The Grand Seiko SBGW291 and SBGW293 condense dazzling dials into 36.5mm casesBorna Bošnjak
The 44GS case has been a staple in Grand Seiko’s line-up for a long time, with the Japanese luxury giant paying tribute to its 55th anniversary with multiple new releases over the past 12 months. This newest duo, the Grand Seiko SBGW291 and SBGW293, also fall into that category, being placed in Grand Seiko’s Heritage collection. They follow the supremely successful release of the cherry blossom-dialled SBGW289 with a classic silver and rich brown, all packed into a compact 36.5mm case. This pair have been given actual names, too. The SBGW291, with its reflective silver dial, is the “Kuuki” – Japanese for air – while its brown counterpart, the SBGW293, gets an earthly moniker – “Tsuji”. Helpful, if like me, you have trouble memorising the weekly updates to Grand Seiko’s reference number list.
Dials are the focal point for the majority of new Grand Seiko releases, as they’re executed in the most eye-catching of ways – just note the recent icy SLGH013. The Kuuki and Tsuji, however, take a more subtle approach to their dials. This by no means renders them boring or, heaven forbid, badly executed however. Grand Seiko applies an almost excessively rich sunburst effect that gives the dials a plunging depth, especially so in the golden brown hues of the Tsuji.
The indices are classic Grand Seiko, sharply chamfered and reminiscent of silver ingots, doubling up at 12 o’clock. The handset is just as well-finished, keeping the dauphine shape so often found on Grand Seiko pieces, though in an overly diminutive form, easily dominated by the large applied indices. Also applied is the Grand Seiko logo, just above the printed brand name. This happens to be the only text on the dial, apart from the small “Japan” script and movement denomination on either side of the 6 o’clock index. It’s a refreshingly minimal approach at a time when printing an entire spec sheet on the dial seems customary.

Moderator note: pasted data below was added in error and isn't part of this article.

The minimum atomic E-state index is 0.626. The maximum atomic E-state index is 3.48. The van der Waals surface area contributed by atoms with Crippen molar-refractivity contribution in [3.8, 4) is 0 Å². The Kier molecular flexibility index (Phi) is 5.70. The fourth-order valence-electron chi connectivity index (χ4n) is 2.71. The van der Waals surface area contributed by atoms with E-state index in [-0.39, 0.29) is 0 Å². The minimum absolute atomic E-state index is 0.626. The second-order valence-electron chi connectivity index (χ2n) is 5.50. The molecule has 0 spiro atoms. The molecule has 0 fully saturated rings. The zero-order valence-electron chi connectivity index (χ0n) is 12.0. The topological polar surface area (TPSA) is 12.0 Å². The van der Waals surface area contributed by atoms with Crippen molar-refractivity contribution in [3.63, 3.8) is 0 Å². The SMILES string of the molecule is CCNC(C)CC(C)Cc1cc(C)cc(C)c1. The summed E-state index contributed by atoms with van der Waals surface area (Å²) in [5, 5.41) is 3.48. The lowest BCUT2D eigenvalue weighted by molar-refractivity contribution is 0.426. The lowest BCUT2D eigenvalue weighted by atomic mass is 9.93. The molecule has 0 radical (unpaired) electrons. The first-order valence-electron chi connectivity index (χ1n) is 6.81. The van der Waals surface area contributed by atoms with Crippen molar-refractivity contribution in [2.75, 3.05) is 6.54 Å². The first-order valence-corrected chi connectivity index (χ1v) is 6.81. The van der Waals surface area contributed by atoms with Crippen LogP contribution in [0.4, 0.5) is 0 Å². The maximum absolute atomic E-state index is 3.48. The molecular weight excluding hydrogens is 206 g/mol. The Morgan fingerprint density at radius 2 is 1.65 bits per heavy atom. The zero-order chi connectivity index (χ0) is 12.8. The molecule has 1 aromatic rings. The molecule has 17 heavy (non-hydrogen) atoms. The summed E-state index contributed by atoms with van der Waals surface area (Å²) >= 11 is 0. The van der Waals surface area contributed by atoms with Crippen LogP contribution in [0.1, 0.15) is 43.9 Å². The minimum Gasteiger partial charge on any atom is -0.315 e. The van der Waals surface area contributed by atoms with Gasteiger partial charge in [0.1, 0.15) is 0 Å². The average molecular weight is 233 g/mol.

Lets make it smaller!
Though the trend of exponentially bloating case sizes seems to have plateaued, and brands have been paying more attention to the sub-40mm space, it’s a very rare occurrence to see a watch that’s smaller than the original model. Yet such is the case, pun fully intended, with the Kuuki and Tsuji. Measuring in at 36.5mm in diameter, 11.6mm in height and a super-compact 42.7mm lug-to-lug, it’s almost 1.5mm smaller than the original 44GS case from 1967.
These tight dimensions make them wear wonderfully on my 6.1-inch (15.5cm) wrist, and though the thickness seems excessive on paper, a mil or two disappear on-wrist thanks to the box sapphire crystal. It wouldn’t be a Grand Seiko, let alone 44GS case, without plentiful Zaratsu polishing, and these do not disappoint. Flat, mirror-polished and distortion-free, stainless-steel surfaces make up the case, with its signature flat, long lugs that happen to be drilled for ease of strap change.
Speaking of straps, though the GS-supplied crocodile leather straps are a nice enough match, the 18mm lug width of this case, along with the drilled lugs, make these strap monsters in suave disguise.
The 9S64 calibre beating inside the SBGW291 and SBGW293 is not a new movement, having been introduced in 2011, though it still offers competitive specifications more than 10 years after its release. Measured in 6 positions for 12 days before being cased, the movement presents with an accuracy between -3 to +5 seconds per day, though Grand Seiko has built a reputation of understating and overdelivering when it comes to accuracy. Ticking at eight beats per second and with a three-day power reserve when fully wound, its reasonably well-decorated surfaces are hidden behind a solid caseback.
This duo of non-limited edition Grand Seikos pair gorgeous looks in an eminently wearable case, all powered by a well-decorated and accurate movement. Grand Seiko is no longer the value proposition it once used to be, as their prices have steadily risen to match the quality and diversity of what’s on offer. Nevertheless, the Kuuki and Tsuji are valid options for those looking for a simpler, smaller Grand Seiko experience.